History UsefulNotes / BritishEnglish

28th Apr '16 5:44:29 PM jnv11
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** The ''ash'' (æ) and ''ethel'' () are pronounced ''very similarly'' to an 'e', but are not the same sound. Æ and are ''not'' e, they make a different sound that generally only those who can make it can recognise. The nearest American sound to it would be an 'ee', though, so [[Series/HowIMetYourMother Ted was wrong]].

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** The ''ash'' (æ) and ''ethel'' () are pronounced ''very similarly'' to an 'e', but are not the same sound. Æ [=Æ=] and are ''not'' e, they make a different sound that generally only those who can make it can recognise. The nearest American sound to it would be an 'ee', though, so [[Series/HowIMetYourMother Ted was wrong]].
25th Apr '16 3:28:23 PM DavidDelony
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* Some words are the same in both British and American English but are pronounced differently. For example, in British English, the emphasis in the word "adult" is on the first syllable.

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* Some words are the same in both British and American English but are pronounced differently. For example, in British English, the emphasis in the word "adult" is on the first syllable. "Again" rhymes with "pain".
25th Apr '16 3:24:07 PM DavidDelony
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Added DiffLines:

* Some words are the same in both British and American English but are pronounced differently. For example, in British English, the emphasis in the word "adult" is on the first syllable.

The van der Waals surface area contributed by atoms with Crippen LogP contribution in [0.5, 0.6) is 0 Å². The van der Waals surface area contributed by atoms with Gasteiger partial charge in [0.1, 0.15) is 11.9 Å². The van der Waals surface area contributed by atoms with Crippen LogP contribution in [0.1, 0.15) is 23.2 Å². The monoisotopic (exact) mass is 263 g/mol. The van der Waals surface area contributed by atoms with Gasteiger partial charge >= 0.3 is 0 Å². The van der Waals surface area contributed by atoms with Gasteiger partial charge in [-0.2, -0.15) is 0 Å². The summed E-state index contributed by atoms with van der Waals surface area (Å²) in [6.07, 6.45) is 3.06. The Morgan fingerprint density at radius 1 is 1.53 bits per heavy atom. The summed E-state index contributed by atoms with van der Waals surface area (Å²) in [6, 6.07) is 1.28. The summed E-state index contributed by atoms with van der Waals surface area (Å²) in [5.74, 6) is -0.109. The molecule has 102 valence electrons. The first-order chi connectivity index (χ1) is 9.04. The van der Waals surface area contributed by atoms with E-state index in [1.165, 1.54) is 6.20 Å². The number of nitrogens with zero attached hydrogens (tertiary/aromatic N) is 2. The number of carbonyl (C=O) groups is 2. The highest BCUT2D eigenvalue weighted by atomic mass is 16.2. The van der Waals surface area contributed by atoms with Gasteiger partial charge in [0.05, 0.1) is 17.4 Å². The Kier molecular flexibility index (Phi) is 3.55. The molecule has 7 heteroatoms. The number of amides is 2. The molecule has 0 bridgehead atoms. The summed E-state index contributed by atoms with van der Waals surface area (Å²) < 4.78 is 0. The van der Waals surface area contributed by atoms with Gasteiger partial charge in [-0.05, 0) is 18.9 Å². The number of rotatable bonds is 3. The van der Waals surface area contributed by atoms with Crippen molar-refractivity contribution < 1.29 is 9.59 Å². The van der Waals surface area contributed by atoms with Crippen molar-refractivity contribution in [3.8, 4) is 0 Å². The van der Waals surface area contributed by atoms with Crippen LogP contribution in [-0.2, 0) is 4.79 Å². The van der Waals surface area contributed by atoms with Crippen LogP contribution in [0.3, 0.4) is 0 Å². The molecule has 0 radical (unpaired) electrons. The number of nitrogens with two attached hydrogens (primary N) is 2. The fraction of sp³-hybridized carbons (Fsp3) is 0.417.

22nd Apr '16 11:09:40 PM Midna
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* '''''Brew, a''''': A cup of tea. Note that it is only used when it is given an ordinal indicator (so someone would speak of "a brew" or "some brews": they would never call their drink "my brew", unless you're Creator/PeterKay and your biscuit (see above) has fallen in it, Where I'm from, North England we always say "my brew". E.g. "Which is my brew?". "I've just spilt my brew". "My brew is too hot". "Did you put sugar in my brew"?). Can also be used to refer to a cup of coffee, or a hot drink of whatever specification; however, it ''never'' means a beer (as it does in the US and Canada). "A brew" can also mean the act of making a round of tea/coffee/other hot drinks; "I'm doing a brew, who's having what?"

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* '''''Brew, a''''': A cup of tea. Note that it is only used when it is given an ordinal indicator (so someone would speak of "a brew" or "some brews": they would never call their drink "my brew", unless you're Creator/PeterKay and your biscuit (see above) has fallen in it, Where I'm from, or you're from North England we always say "my brew". E.g. "Which is my brew?". "I've just spilt my brew". "My brew is too hot". "Did you put sugar in my brew"?).England. Can also be used to refer to a cup of coffee, or a hot drink of whatever specification; however, it ''never'' means a beer (as it does in the US and Canada). "A brew" can also mean the act of making a round of tea/coffee/other hot drinks; "I'm doing a brew, who's having what?"